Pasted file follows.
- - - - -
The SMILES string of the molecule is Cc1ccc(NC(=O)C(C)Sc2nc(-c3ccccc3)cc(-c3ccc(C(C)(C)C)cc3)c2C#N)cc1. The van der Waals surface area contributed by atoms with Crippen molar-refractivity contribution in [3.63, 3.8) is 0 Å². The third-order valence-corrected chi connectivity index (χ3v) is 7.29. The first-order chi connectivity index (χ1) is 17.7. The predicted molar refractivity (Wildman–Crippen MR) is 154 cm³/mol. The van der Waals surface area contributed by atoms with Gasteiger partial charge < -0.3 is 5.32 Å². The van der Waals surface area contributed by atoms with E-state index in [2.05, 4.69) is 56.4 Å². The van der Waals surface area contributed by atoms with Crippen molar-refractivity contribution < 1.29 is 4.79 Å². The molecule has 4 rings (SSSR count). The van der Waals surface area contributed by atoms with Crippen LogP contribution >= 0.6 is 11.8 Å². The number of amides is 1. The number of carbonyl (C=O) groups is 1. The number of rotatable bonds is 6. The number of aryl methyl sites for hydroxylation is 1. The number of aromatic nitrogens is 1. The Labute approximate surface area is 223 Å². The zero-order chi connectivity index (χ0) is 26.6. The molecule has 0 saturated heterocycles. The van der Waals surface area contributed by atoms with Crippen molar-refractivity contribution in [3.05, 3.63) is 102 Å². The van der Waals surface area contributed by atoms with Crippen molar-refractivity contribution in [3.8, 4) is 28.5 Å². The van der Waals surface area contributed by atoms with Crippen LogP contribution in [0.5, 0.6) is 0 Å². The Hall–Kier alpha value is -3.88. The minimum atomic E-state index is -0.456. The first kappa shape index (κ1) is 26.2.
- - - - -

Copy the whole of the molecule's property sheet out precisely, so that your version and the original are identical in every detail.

The SMILES string of the molecule is Cc1ccc(NC(=O)C(C)Sc2nc(-c3ccccc3)cc(-c3ccc(C(C)(C)C)cc3)c2C#N)cc1. The van der Waals surface area contributed by atoms with Crippen molar-refractivity contribution in [3.63, 3.8) is 0 Å². The third-order valence-corrected chi connectivity index (χ3v) is 7.29. The first-order chi connectivity index (χ1) is 17.7. The predicted molar refractivity (Wildman–Crippen MR) is 154 cm³/mol. The van der Waals surface area contributed by atoms with Gasteiger partial charge < -0.3 is 5.32 Å². The van der Waals surface area contributed by atoms with E-state index in [2.05, 4.69) is 56.4 Å². The van der Waals surface area contributed by atoms with Crippen molar-refractivity contribution < 1.29 is 4.79 Å². The molecule has 4 rings (SSSR count). The van der Waals surface area contributed by atoms with Crippen LogP contribution >= 0.6 is 11.8 Å². The number of amides is 1. The number of carbonyl (C=O) groups is 1. The number of rotatable bonds is 6. The number of aryl methyl sites for hydroxylation is 1. The number of aromatic nitrogens is 1. The Labute approximate surface area is 223 Å². The zero-order chi connectivity index (χ0) is 26.6. The molecule has 0 saturated heterocycles. The van der Waals surface area contributed by atoms with Crippen molar-refractivity contribution in [3.05, 3.63) is 102 Å². The van der Waals surface area contributed by atoms with Crippen molar-refractivity contribution in [3.8, 4) is 28.5 Å². The van der Waals surface area contributed by atoms with Crippen LogP contribution in [0.5, 0.6) is 0 Å². The Hall–Kier alpha value is -3.88. The minimum atomic E-state index is -0.456. The first kappa shape index (κ1) is 26.2.